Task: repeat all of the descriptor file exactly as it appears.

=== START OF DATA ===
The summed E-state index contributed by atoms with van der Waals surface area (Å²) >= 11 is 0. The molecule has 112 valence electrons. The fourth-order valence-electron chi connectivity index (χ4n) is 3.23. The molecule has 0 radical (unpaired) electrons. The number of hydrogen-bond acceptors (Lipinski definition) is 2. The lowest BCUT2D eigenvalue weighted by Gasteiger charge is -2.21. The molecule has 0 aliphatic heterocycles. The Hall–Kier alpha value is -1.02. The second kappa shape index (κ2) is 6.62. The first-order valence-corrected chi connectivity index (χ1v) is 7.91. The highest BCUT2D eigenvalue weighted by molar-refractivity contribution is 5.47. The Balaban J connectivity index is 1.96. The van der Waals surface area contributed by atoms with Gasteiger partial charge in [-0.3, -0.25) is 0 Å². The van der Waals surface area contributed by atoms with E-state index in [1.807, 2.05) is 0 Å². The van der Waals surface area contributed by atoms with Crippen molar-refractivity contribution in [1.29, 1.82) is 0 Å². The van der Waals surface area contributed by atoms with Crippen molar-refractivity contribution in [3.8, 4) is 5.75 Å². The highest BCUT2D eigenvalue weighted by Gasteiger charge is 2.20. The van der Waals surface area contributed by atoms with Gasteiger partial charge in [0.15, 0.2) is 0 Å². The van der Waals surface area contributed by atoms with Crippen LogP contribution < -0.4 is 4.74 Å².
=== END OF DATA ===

The summed E-state index contributed by atoms with van der Waals surface area (Å²) >= 11 is 0. The molecule has 112 valence electrons. The fourth-order valence-electron chi connectivity index (χ4n) is 3.23. The molecule has 0 radical (unpaired) electrons. The number of hydrogen-bond acceptors (Lipinski definition) is 2. The lowest BCUT2D eigenvalue weighted by Gasteiger charge is -2.21. The molecule has 0 aliphatic heterocycles. The Hall–Kier alpha value is -1.02. The second kappa shape index (κ2) is 6.62. The first-order valence-corrected chi connectivity index (χ1v) is 7.91. The highest BCUT2D eigenvalue weighted by molar-refractivity contribution is 5.47. The Balaban J connectivity index is 1.96. The van der Waals surface area contributed by atoms with Gasteiger partial charge in [-0.3, -0.25) is 0 Å². The van der Waals surface area contributed by atoms with E-state index in [1.807, 2.05) is 0 Å². The van der Waals surface area contributed by atoms with Crippen molar-refractivity contribution in [1.29, 1.82) is 0 Å². The van der Waals surface area contributed by atoms with Crippen molar-refractivity contribution in [3.8, 4) is 5.75 Å². The highest BCUT2D eigenvalue weighted by Gasteiger charge is 2.20. The van der Waals surface area contributed by atoms with Gasteiger partial charge in [0.15, 0.2) is 0 Å². The van der Waals surface area contributed by atoms with Crippen LogP contribution < -0.4 is 4.74 Å².